The mean kids at Aviva’s school are cleverer than the mean kids in most neighborhoods.
When students at Aviva’s school want to make fun of her name, they call her “Amoeba” and “Viva La France.” This requires a certain level of sophistication. (A really cruel kid might have called her “Bieber,” but then the book would be instantly out of date.) Aviva is ready to change her name to Emily until her parents tell her why they chose that particular name. Even the youngest Jewish readers will probably guess the secret the moment Aviva’s parents start talking about her great-grandmother Ada, an immigrant from Russia who “studied the English newspaper every night to learn her ABC’s” and sewed stitches “as fine as spider webs.” Stories about Ada run throughout the book—arguably, at least one story too many. The parents are reminded of a story every time they do something she did: sew on a button or pick up a book. The device is contrived and repetitive, but the stories are often moving and do lead finally to the information that Ada’s Hebrew name was Aviva. And Jatkowska’s illustrations are charming. They look like patchwork dolls, pieced together from items found around the house.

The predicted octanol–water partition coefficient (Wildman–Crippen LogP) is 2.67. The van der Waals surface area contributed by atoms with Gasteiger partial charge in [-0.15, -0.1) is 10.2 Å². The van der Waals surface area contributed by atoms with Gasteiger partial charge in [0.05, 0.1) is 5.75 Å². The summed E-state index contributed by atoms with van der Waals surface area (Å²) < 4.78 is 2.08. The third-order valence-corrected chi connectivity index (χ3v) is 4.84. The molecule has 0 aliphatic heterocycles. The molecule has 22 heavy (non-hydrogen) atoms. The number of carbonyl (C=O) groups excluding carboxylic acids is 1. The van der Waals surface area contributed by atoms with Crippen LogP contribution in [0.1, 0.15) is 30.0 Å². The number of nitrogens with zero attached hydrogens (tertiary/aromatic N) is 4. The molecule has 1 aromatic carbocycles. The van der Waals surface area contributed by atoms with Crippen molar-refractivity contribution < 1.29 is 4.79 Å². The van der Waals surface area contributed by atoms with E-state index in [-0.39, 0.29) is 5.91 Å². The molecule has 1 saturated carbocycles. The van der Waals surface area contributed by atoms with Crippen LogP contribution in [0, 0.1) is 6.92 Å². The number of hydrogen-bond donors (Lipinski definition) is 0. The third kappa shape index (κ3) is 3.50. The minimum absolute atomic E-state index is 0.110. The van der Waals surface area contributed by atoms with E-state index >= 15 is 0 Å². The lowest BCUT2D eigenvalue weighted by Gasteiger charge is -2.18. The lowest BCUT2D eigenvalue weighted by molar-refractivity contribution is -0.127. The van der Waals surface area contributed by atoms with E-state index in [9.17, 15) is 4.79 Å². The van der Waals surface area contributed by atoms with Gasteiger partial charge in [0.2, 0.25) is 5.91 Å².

This book could have used a little trimming, but it’s clever enough to make kids curious about their own given names.(Picture book. 5-8)